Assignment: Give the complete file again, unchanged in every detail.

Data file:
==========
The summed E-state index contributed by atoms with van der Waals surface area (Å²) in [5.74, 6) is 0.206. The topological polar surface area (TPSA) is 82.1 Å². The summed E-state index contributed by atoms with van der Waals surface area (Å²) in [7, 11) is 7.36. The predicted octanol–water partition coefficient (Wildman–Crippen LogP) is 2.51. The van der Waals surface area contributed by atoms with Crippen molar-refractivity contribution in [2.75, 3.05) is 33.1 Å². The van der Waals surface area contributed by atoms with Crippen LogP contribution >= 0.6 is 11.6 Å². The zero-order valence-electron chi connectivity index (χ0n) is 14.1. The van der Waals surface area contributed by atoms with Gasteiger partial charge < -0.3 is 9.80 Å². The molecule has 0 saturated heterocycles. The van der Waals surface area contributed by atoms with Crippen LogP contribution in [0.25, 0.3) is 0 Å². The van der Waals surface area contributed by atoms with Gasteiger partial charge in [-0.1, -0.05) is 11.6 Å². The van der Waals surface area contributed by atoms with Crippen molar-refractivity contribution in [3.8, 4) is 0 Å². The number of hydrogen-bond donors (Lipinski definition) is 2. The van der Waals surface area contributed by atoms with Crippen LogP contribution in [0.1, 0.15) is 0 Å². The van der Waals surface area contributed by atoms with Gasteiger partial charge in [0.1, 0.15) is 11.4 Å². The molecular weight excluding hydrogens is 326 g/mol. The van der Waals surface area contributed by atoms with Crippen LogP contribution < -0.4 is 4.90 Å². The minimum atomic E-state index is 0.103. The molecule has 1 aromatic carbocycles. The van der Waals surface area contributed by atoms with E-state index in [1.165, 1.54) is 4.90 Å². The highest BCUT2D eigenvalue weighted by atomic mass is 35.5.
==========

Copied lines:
The summed E-state index contributed by atoms with van der Waals surface area (Å²) in [5.74, 6) is 0.206. The topological polar surface area (TPSA) is 82.1 Å². The summed E-state index contributed by atoms with van der Waals surface area (Å²) in [7, 11) is 7.36. The predicted octanol–water partition coefficient (Wildman–Crippen LogP) is 2.51. The van der Waals surface area contributed by atoms with Crippen molar-refractivity contribution in [2.75, 3.05) is 33.1 Å². The van der Waals surface area contributed by atoms with Crippen LogP contribution >= 0.6 is 11.6 Å². The zero-order valence-electron chi connectivity index (χ0n) is 14.1. The van der Waals surface area contributed by atoms with Gasteiger partial charge < -0.3 is 9.80 Å². The molecule has 0 saturated heterocycles. The van der Waals surface area contributed by atoms with Crippen LogP contribution in [0.25, 0.3) is 0 Å². The van der Waals surface area contributed by atoms with Gasteiger partial charge in [-0.1, -0.05) is 11.6 Å². The van der Waals surface area contributed by atoms with Crippen molar-refractivity contribution in [3.8, 4) is 0 Å². The number of hydrogen-bond donors (Lipinski definition) is 2. The van der Waals surface area contributed by atoms with Crippen LogP contribution in [0.1, 0.15) is 0 Å². The van der Waals surface area contributed by atoms with Gasteiger partial charge in [0.1, 0.15) is 11.4 Å². The molecular weight excluding hydrogens is 326 g/mol. The van der Waals surface area contributed by atoms with Crippen LogP contribution < -0.4 is 4.90 Å². The minimum atomic E-state index is 0.103. The molecule has 1 aromatic carbocycles. The van der Waals surface area contributed by atoms with E-state index in [1.165, 1.54) is 4.90 Å². The highest BCUT2D eigenvalue weighted by atomic mass is 35.5.